Portuguese minister faces calls to quit over death of Ukrainian man / Photo from Flickr / EU2018BG Bulgarian Presidency

Portugal's home affairs minister is facing calls to resign amid outrage over the fatal beating of a Ukrainian man by border patrol officers at a detention centre at Lisbon airport in March.

It is alleged that Ihor Homenyuk, after two days in custody following his arrival without a visa and refusal to board a flight home, was beaten and asphyxiated by three officers who tied his arms and legs to restrain him, The Guardian reported.

Prosecutors, who have charged three officers with murder, said that when Homenyuk was on the ground the men "used an extendable baton and kicks to hit the victim in the torso. The offenders left the victim on the ground, cuffed and with his feet tied."

Eduardo Cabrita, the home affairs minister, last week announced the resignation of the head of Portugal's SEF border service as part of a restructuring plan to more clearly separate police and administrative functions in dealing with immigrants. He also agreed to send compensation to the victim's family.

Read alsoPortugal to pay compensation to Ukrainian family for fatal case at Lisbon airportThe opposition have called for Cabrita to go too, claiming he failed to have the incident properly investigated and for six months failed to offer support to Homenyuk's loved ones.

The minister said at a press conference last week that he had talked to the Ukrainian ambassador and extended his condolences to Homenyuk's family. He is due to face questioning by a parliamentary committee on Tuesday.

Duarte Marques, an MP with the opposition Social Democrats, said: "It's shameful that the Portuguese government has taken this many months to take this decision and only took it because of media pressure."

A home affairs ministry internal inquiry found that Homenyuk had convulsions a day before his death but SEF officers failed to provide him with epilepsy medicine.

The report, seen by the Guardian, details how Homenyuk was tied up with tape for more than seven hours without access to food or a bathroom, which led him to go into a "slow asphyxia … which ultimately resulted in his death."

His handcuffs were only removed during CPR, according to the document, and an autopsy revealed bruises, fractured ribs and bootmarks.

According to the report, several other SEF workers including a nurse entered the room several times during the hours when Homenyuk was allegedly beaten, and heard his screams but failed to stop or report the incident. The report concludes that officers "omitted the truth purposely to avoid any criminal or disciplinary action."

The death was initially attributed to a heart attack, but a postmortem examination and a police investigation concluded that the cause of death was "severe traumatic injuries" sustained during the alleged assault, according to the public prosecutor.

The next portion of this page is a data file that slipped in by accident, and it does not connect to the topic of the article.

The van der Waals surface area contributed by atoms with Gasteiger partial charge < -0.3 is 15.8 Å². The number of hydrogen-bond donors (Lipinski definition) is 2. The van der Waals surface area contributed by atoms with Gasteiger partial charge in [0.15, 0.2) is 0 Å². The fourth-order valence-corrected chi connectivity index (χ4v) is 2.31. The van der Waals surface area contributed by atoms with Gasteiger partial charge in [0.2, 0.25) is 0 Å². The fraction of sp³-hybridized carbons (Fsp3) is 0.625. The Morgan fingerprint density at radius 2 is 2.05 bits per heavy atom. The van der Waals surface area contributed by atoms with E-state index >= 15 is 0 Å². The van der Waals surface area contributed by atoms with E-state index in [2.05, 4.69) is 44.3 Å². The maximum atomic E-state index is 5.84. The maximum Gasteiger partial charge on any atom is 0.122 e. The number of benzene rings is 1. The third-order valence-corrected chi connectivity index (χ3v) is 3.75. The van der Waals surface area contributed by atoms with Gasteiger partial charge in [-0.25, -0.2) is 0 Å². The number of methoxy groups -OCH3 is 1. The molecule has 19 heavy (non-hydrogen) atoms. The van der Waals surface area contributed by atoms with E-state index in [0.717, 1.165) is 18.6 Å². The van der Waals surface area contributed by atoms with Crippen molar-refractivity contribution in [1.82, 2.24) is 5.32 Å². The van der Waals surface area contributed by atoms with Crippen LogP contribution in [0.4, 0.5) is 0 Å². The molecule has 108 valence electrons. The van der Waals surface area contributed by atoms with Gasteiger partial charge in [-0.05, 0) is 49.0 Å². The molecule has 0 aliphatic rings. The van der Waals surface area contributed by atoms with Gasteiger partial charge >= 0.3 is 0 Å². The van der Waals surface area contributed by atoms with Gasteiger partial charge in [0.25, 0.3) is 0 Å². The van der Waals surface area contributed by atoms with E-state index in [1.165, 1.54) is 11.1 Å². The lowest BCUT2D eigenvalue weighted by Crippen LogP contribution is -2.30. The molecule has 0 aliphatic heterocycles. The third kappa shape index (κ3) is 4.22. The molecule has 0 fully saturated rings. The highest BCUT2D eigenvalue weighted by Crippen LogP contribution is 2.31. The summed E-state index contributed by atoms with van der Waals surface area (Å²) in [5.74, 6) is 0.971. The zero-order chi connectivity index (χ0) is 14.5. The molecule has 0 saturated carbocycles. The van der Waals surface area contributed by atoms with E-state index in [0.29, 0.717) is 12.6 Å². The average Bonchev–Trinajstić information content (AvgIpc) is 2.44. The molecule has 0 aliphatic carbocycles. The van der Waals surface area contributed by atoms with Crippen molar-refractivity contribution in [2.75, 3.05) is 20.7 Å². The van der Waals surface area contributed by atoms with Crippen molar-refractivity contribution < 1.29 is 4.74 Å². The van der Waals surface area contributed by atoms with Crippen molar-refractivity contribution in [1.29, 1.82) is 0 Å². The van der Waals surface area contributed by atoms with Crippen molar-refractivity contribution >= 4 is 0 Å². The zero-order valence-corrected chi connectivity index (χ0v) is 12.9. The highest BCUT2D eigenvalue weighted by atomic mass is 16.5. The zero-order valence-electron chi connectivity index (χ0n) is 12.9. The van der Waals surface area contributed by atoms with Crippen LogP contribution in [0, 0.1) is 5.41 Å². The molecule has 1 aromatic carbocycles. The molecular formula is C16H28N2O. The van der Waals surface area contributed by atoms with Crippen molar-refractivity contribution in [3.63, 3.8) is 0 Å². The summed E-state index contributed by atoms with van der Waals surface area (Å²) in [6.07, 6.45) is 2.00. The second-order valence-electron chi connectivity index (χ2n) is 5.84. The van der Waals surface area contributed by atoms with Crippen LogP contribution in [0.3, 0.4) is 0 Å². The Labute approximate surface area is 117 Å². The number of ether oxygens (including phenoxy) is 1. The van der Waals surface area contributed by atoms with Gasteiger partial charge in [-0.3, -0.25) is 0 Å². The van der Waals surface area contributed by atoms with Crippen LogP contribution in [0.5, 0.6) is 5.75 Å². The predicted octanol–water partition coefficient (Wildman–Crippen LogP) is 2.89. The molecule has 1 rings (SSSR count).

Read alsoPortugal's chief border guard quits after Ukrainian traveler's death in custodyCabrita then ordered the internal inquiry and fired the director and sub-director of Lisbon's border management. The airport detention centre underwent what he called "radical change" before it reopened.

Marques said the measures, which included installing panic buttons in holding cells, were not enough to address what he called "structural problems" in SEF's treatment of migrants and the conditions in its detention centres.

"Those who were there and are still there have to go. And if the minister doesn't fire SEF's board, he has to give his own place up," he said.

SEF refused to comment, but the union for SEF workers said in a statement last week that the "problem is not in who works for SEF […] it is absolutely clear that the known circumstances of what happened are in clear contradiction of the usual conduct of SEF officers."

The Portuguese prime minister, António Costa, has said he has "total trust" in Cabrita. The minister himself has said he has a "clear conscience" and full confidence in those now leading SEF.

He said Homenyuk's death was "completely unacceptable and something that goes completely against Portugal's respect for human rights", adding that the country was a "champion in the way it welcomes migrants".

Read alsoPortuguese immigration officers arrested on suspicion of killing Ukrainian – ReutersOksana Homenyuk, the victim's widow, feels differently. She hasn't told her children about the circumstances of their father's death.

"I never thought something like this could happen in a European country, where human rights are above all," she said in an interview with the Portuguese broadcaster SIC. "Every time I hear the word Portugal… I developed a hatred against that country, I can't even say that word. So many people saw him, so many people saw it and nobody helped. I still can't believe it."

Pedro Neto, the director of Amnesty International in Portugal, said Homenyuk's death might be an "isolated case" but reports of torture and mistreatment of immigrants by SEF suggested a systemic problem.

The EU's Committee for the Prevention of Torture has identified "a considerable number of credible allegations of ill-treatment by police officers" in Portugal, which it says are "not infrequent and not the result of a few rogue officers."